You must understand the difference between the two Immigration terms — Visa and Status – in order to maintain legal status while in the U.S. People are often confused between Visa and Status because of the erroneous usage of these terms in conjunction with each other (often incorrectly used together as ‘visa status’). However, there is a clear distinction between the two terms under the immigration laws.
A Visa is a stamp placed in the passport by a U.S. Consulate outside the U.S. All visas serve merely as entry documents. In simple terms it allows a foreign national to seek entry into the U.S.
Status on the other hand, is the group of privileges given to a foreign national while receiving immigration benefits at the port of entry. When a foreign national is legally admitted to the U.S., he acquires a Status.
About Visa and Status
Visas can be designated as either nonimmigrant or immigrant. A person who will live in the U.S. permanently and get a “Green Card” is issued an immigrant visa. Everyone else gets a nonimmigrant visa. While Visas and Green Cards are things you can see, a status is something that cannot be seen. A nonimmigrant visa affixed to your passport (visa stamp issued by the Consulate or Embassy) signifies that a consular officer believes that you are eligible for the immigration status you seek and to apply for admission into the U.S. in that particular nonimmigrant category. A Visa does not guarantee you admission into the U.S. A U.S. Immigration Inspector at the port of entry can deny you entry if he or she believes that you are not eligible to be admitted in the category for which the visa is issued.
Statuses can also be designated as either immigrant or nonimmigrant. Nonimmigrant statuses have exactly the same names and privileges as the corresponding nonimmigrant visa. However, an immigrant visa holder is granted the status of permanent resident upon entering the U.S. with his or her immigrant visa. While you must be given a Status with each visa, the reverse is not true. The Form I-94 — Arrival/Departure Document — received at the time of entry as a nonimmigrant will indicate the designated Status as well as the expiration date of that Status.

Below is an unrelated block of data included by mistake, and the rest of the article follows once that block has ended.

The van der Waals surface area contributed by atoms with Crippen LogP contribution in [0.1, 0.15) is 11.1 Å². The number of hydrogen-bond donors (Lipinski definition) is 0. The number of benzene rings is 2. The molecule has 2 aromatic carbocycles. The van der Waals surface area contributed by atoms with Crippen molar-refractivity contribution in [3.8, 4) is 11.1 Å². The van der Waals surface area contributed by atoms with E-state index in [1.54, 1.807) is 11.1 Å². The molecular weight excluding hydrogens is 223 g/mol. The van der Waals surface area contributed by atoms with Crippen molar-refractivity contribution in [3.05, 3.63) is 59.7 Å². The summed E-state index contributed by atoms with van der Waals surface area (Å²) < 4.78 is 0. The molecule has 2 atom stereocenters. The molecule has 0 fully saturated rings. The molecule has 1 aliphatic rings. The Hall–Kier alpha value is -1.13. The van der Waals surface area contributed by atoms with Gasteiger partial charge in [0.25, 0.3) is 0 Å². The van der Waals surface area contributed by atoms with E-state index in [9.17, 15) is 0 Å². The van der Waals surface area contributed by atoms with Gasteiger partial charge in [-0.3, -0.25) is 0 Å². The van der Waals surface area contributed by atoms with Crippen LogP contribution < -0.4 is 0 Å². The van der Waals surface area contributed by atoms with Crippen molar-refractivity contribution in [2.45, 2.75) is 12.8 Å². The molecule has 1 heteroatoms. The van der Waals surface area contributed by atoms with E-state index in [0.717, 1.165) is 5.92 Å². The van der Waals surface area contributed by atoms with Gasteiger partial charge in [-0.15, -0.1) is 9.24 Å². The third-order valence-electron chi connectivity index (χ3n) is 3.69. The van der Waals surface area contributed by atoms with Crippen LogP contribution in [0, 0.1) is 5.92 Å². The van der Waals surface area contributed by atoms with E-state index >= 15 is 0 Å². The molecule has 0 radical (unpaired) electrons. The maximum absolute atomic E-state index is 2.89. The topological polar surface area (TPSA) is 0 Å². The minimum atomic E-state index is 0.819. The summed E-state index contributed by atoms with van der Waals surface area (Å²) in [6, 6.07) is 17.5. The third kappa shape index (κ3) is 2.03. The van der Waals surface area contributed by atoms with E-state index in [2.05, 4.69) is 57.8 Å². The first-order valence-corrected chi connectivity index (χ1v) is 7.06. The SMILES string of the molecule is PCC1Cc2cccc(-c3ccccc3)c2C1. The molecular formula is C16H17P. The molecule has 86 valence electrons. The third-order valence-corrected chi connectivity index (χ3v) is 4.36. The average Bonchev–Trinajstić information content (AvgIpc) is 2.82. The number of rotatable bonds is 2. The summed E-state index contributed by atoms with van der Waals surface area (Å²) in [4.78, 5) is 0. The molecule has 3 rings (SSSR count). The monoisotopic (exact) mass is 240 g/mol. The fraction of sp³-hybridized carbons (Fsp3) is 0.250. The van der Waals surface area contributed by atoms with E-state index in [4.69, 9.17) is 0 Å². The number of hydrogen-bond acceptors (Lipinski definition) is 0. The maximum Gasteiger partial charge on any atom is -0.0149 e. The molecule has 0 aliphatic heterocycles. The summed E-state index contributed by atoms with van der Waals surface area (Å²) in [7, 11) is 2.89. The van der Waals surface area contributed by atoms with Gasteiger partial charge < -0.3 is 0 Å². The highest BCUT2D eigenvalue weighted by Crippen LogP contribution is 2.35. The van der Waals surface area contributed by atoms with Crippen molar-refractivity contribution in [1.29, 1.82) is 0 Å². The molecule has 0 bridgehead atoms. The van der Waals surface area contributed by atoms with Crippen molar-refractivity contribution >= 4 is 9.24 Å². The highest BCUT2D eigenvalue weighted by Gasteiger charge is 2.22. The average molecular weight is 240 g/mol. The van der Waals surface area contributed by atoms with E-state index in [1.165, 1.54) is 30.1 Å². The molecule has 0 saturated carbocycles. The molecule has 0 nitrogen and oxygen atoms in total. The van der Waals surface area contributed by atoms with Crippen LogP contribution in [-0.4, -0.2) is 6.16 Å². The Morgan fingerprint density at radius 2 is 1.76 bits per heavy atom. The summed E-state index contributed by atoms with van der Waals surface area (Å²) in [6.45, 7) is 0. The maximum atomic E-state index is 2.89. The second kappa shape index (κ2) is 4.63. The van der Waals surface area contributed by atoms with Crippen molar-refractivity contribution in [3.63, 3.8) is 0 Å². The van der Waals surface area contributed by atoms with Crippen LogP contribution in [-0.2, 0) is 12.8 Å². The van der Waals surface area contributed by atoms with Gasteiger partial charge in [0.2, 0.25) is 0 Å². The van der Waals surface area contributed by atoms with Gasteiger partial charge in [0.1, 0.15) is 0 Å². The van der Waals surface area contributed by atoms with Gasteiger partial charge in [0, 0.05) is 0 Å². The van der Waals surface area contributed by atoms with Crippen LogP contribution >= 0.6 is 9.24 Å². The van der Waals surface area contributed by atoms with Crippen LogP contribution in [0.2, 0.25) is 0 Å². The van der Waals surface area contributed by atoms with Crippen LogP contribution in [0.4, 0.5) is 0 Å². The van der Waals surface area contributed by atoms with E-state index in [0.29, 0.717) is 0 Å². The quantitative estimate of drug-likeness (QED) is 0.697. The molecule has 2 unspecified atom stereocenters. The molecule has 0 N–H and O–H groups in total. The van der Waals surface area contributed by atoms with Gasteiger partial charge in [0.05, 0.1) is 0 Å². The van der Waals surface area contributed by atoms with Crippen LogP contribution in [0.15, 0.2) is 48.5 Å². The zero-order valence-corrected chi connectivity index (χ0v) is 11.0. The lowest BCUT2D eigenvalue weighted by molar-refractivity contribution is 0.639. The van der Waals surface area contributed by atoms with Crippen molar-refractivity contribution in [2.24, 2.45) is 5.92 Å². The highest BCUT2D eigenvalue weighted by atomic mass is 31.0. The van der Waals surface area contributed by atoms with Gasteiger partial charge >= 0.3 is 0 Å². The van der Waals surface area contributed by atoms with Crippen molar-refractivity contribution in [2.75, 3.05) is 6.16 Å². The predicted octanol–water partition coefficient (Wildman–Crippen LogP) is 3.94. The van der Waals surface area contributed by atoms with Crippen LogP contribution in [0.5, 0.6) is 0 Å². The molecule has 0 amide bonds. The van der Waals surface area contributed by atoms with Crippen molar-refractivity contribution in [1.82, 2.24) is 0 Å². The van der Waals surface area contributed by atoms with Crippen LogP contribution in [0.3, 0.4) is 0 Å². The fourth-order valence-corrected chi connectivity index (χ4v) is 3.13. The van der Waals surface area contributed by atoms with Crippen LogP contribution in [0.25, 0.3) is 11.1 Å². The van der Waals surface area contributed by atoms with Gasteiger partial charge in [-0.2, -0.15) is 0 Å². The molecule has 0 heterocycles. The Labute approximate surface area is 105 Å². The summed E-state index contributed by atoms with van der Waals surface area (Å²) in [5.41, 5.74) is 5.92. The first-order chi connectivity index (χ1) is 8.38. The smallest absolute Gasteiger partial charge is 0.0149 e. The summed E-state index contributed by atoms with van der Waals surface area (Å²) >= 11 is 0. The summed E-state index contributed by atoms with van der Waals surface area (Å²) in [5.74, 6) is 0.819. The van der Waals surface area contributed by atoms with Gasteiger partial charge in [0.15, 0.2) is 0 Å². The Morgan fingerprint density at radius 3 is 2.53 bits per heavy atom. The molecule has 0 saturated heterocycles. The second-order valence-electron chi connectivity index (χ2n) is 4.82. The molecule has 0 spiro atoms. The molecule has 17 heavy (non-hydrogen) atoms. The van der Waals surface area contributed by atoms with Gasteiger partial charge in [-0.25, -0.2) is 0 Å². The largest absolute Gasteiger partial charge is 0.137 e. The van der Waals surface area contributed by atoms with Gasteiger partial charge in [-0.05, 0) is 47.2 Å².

Period of Validity
A Visa may be valid for as few as 30 days or up to ten years. The period of validity establishes the time during which a visa holder may appear at a U.S. port of entry and ask for admission into the U.S. A Visa may be limited to a single entry or may be valid for multiple entries during its validity period. The validity period of a Visa is not the same as the authorized period of stay you are granted when admitted to the U.S. The authorized period of stay, which is indicated on the Form I-94 stapled in the passport, may be less than the period of validity of the Visa, or may be much longer than the period during which the Visa itself is valid.
Status only remains valid if you remain in the U.S. for the duration of the authorized stay as stated in the Form I-94. Once you leave the U.S, your Status is cancelled even though there is time left before the expiration date of the Status. It is important to understand that it is always the Form I-94, and not the Visa in the passport that determines your Status and its validity as to time and purpose. You are not “out of Status” if you entered the U.S. with a valid Visa and the Visa has expired, provided you are still within the authorized period of stay indicated on your Form I-94.
Change of StatusConclusion
It is generally possible to change from one nonimmigrant status to another while inside the U.S. by filing a Change of Status application with the USCIS. A Change of Status inside the U.S., however, does not change the Visa. Hence, if you have a nonimmigrant status, but not a corresponding Visa, you will lose the status as soon as you leave the U.S. You may regain your privileges only by obtaining a proper nonimmigrant visa before returning to the U.S.
Violation of Status
A Status Violator is a person whose period of authorized stay has not expired, but who has violated the scope of authorized activity by working without authorization, by failing to comply with the terms of the status etc. For example, an H-1B nonimmigrant visa holder is out of status after ceasing to work for the petitioning employer or after starting to work for an employer who has not filed a petition for the foreign national. An F-1 student is out of status when no longer taking a full course of study; and a B-2 tourist is out of status when he assumes employment. However, status violators are not considered to be unlawfully present unless and until the USCIS finds that they are violating their status.
Clearly, failure on behalf of persons to understand the distinction between Visa and Status may result in unprecedented immigration hassles. If you have questions regarding the difference between Visa and Status consult a VisaPro attorney.
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